An innovation hotbed
IMD Professor Georges Haour on the rush to invest in China
We’ve seen many foreign investments in the digital scene of China.
Perhaps the largest recent example is with Uber’s Chinese competitor, Didi Chuxing (Didi for short). This privately-held company, headquartered in Beijing, recently raised $7.3 billion in funding with one billion coming directly from Apple. A young business, Didi was created in 2015 from two offshoots, one from Alibaba and the other from Tencent. This was around the time when Uber entered the Chinese market, but Didi having an 87% market share in China, is the dominant player. Operating in about 400 Chinese cities, Didi has some 1.4 million registered drivers with an objective to reach 10 million in 2019.
Digital innovation is at the heart of China’s economic transformation through innovation-led growth. And rightfully so. This is one of the theses of my recent book “Created in China; how China is becoming a global innovator.”
While investment in Didi showcases this, it is far from being the only move in that direction. Walt Disney has long been on a path to take of piece of the digital cake in China. While they’ve struggled through an environment of regulated airwaves, they finally are making new strides by changing strategy. While you may think the $5.5 billion investment for Disney’s Shanghai theme park, which opened earlier this month, is abandoning Disney’s original desires of capturing market share in digital entertainment, you’d be wrong. China is the ultimate internet country. There are anywhere between 600 and 900 million internet users in China, depending on who you read. By planting an experience in China, Disney is banking on the social media and online buzz its park with create. And the theory goes, more respect for the real Disney experience means more respect for their digital intellectual property.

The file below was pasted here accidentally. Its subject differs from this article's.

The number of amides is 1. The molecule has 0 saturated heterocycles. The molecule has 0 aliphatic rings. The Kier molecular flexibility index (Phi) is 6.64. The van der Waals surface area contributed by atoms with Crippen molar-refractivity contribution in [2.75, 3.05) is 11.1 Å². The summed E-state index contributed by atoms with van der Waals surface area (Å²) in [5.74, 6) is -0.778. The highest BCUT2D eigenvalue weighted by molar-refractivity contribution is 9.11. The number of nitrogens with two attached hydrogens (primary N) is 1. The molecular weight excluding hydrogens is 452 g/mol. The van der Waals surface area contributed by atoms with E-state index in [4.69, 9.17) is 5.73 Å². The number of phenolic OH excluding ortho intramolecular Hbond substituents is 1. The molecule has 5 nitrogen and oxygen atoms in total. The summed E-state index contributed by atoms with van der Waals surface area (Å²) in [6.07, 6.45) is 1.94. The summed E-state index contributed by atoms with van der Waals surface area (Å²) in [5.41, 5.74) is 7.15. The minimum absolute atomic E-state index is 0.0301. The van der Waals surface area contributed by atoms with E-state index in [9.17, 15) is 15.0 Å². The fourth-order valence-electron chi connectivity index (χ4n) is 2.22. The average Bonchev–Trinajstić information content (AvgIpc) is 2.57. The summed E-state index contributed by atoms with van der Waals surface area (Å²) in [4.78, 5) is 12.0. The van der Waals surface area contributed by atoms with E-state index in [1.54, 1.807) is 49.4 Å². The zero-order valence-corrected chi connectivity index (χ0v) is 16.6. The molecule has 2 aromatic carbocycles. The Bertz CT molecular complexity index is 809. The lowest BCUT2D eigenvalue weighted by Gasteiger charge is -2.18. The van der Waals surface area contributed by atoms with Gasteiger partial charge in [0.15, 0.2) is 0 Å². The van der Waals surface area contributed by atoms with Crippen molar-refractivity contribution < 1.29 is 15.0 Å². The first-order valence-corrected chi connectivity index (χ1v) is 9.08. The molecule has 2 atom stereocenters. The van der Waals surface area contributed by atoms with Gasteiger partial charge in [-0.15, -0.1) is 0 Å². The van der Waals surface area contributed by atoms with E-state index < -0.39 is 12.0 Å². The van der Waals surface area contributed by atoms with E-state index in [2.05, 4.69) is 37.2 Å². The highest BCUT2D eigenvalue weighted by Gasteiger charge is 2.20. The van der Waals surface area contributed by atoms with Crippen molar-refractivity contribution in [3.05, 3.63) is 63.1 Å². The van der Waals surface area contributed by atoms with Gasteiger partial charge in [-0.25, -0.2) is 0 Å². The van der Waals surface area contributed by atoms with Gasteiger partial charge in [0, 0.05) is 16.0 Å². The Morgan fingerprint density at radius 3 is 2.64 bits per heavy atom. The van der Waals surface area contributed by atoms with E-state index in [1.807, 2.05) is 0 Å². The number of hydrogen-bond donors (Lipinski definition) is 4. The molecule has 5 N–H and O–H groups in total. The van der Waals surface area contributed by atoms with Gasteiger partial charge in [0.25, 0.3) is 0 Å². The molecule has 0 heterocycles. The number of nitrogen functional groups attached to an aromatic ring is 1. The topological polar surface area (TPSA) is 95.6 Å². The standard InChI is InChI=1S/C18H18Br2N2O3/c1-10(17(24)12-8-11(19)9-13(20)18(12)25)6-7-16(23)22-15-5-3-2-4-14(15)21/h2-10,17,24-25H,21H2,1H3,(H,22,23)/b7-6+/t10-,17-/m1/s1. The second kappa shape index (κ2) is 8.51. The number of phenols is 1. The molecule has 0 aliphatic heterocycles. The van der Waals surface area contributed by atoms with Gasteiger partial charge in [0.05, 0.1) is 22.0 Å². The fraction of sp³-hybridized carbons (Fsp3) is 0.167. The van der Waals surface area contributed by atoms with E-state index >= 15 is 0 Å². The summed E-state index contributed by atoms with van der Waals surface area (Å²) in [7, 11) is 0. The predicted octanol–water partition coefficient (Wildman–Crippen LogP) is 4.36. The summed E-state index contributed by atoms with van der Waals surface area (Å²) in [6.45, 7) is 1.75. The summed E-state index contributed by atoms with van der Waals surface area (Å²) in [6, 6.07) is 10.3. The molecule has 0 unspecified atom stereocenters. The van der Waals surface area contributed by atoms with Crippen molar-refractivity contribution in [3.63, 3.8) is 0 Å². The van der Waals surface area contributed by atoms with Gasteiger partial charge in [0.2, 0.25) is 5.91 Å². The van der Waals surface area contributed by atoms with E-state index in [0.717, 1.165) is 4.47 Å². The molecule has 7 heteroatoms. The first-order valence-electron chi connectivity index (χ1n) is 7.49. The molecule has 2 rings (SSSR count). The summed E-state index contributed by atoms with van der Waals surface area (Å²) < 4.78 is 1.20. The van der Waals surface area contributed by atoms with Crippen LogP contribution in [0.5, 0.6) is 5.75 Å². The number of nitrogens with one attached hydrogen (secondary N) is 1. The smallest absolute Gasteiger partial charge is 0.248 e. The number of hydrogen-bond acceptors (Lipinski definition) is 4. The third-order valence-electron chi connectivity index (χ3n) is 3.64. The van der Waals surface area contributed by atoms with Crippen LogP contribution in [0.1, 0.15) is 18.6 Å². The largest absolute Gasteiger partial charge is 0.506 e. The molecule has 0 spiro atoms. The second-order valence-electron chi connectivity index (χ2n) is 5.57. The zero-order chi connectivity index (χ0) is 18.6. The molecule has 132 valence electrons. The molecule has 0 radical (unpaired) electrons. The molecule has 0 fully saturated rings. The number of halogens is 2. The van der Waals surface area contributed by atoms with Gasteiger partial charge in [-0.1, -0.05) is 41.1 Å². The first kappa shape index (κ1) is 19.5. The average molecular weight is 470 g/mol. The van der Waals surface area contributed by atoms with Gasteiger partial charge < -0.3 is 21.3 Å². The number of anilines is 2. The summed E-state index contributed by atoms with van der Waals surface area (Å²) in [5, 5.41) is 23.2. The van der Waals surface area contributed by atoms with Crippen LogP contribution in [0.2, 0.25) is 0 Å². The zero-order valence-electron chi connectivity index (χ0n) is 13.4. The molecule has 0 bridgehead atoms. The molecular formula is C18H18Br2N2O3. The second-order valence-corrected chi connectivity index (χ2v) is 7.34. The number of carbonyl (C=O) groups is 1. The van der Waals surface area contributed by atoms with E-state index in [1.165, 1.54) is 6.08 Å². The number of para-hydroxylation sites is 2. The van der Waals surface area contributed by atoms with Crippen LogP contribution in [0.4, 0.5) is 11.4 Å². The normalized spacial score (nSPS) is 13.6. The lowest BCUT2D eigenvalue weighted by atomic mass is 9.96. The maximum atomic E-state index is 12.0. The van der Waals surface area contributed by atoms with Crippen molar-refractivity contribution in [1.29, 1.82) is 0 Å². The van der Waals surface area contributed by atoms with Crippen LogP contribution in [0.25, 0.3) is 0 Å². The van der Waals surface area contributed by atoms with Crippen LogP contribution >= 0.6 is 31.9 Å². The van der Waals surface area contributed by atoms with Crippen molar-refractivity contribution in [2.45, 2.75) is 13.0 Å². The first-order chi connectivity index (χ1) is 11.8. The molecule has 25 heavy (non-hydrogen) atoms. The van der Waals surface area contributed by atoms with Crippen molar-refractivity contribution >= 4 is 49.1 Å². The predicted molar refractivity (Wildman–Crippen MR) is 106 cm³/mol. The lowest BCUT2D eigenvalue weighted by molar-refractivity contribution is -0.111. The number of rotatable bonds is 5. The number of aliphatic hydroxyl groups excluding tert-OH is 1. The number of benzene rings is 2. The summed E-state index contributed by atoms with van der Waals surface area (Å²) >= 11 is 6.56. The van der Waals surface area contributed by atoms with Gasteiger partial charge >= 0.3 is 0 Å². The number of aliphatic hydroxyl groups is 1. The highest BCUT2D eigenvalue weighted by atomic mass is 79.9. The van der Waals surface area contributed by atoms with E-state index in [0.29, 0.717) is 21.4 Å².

And Disney isn’t the only one planting roots to capture a piece of a growing digital market. Tesla Motors is soon rolling into China with $9 billion in investment to build a factory to meet local demands for their mobile savvy electronic vehicles.
French electric equipment and automation company Schneider Electric also recently announced it will invest in more small and medium-sized high-tech companies in China and has created a specialized investment fund to do so.
All of these companies and more are finding China to be a hotbed for innovation with a hungry digital consumer base that is jumping on products and services that align to their lifestyle. It’s well known that China is the largest market for mobile internet in the world. And one of the most advanced, especially in terms of security and transactions. An estimated 400 million are already using mobile devices for payment transactions.
But with all the digital potential and reality, we must also ask, is this a good thing? The brave new world of the digital revolution does seem to present some drawbacks. Look at what the wild horse of the internet has done to the US political scene. In many ways, the internet is a tool to manipulate people’s emotions, not to transmit a message. Are Hillary Clinton’s boring old emails more of a security threat or a manipulation to judge her character? While the answer is obvious, propaganda will continue when weak spots emerge. As Marshall McLuhan used to say in the 1970s, “the medium is the message.” When it comes to digital and the internet, there will be no ultimate ploy to “contain China” (an awful expression), but those who are willing to role with the punches are going to be the winners in investment and innovation.
IMD Professor Georges Haour is author of “Created in China; how China is becoming a global innovator” (Bloomsbury, London 2016).